One guilty associated with crime of burglary
- a thief who gets in a building with intention to take
- One bad of crime of burglary.
a thief whom comes into a property,store,school,car because of the intention to steal
person who commits burglary. Person who breaks into a dwelling-house when you look at the night-time with intention to dedicate a felony. Wilson v. State, 34 Ohio St. 200; O'Connor v. Press Pub. Co., 34 Misc. Rep. 564, 70 N. Y. Supp. 367.
1540s, shortened from Anglo-Latin burglator (late 13c.), earlier burgator, from Medieval Latin burgator "burglar," from burgare "to break available, commit burglary," from Latin burgus "fortress, palace," a Germanic loan-word akin to borough. The intrusive -l- is perhaps from impact of Latin latro "thief" (see larceny). The native term, Old English burgh-breche, could have affected your message.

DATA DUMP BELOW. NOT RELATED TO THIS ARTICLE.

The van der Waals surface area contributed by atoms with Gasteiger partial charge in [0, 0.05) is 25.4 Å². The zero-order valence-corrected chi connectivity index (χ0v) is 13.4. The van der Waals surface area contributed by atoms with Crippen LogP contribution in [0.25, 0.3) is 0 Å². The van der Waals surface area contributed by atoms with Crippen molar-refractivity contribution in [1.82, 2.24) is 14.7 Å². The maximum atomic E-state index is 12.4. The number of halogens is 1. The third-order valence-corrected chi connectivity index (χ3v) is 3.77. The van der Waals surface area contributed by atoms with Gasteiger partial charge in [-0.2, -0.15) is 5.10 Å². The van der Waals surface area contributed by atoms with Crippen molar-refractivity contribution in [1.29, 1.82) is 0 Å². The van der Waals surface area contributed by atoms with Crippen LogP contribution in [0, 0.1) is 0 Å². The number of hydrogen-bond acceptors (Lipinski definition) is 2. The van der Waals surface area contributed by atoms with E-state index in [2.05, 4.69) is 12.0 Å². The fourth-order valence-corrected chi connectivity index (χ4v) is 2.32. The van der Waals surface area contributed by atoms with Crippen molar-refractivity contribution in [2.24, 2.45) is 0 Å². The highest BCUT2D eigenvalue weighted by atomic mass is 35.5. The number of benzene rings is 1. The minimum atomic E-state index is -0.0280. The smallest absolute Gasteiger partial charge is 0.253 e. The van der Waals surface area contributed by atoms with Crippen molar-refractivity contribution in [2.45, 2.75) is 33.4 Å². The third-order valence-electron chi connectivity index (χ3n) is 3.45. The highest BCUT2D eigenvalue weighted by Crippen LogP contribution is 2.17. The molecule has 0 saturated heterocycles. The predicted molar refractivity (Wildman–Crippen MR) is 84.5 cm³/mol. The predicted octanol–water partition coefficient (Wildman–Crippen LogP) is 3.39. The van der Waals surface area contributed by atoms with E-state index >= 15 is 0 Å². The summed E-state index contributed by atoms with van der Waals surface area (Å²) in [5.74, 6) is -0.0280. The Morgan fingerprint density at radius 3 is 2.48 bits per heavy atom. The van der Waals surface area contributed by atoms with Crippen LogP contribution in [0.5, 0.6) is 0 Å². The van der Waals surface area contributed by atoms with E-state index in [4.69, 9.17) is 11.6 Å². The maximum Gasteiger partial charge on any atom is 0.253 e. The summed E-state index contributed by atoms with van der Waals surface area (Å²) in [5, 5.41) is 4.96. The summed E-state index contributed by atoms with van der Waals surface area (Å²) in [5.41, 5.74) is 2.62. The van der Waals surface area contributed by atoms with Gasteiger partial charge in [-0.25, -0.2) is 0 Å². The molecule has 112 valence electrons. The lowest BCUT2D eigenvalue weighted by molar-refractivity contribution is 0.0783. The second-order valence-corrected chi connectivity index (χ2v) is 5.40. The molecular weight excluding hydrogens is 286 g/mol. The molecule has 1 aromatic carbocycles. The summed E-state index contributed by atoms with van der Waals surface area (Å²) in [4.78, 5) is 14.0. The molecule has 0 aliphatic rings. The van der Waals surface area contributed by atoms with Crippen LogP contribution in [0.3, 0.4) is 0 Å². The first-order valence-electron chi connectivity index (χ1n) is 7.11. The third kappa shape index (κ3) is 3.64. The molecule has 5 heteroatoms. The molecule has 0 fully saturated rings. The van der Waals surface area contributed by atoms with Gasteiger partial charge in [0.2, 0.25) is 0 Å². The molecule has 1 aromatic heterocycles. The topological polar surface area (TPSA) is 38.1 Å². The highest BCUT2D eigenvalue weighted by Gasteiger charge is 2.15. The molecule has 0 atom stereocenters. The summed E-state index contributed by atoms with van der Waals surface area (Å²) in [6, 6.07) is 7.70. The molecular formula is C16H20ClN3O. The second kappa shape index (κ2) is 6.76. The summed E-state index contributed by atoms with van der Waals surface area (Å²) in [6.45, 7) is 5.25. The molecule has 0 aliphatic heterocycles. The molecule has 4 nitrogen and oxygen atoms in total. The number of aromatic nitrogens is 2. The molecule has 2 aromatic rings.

(n.) One bad for the criminal activity of burglary.
Oh! most contemptible and worthy of all scorn; with slouched hat and guilty eye, skulking from his God; prowling among the shipping like a vile burglar hastening to cross the seas.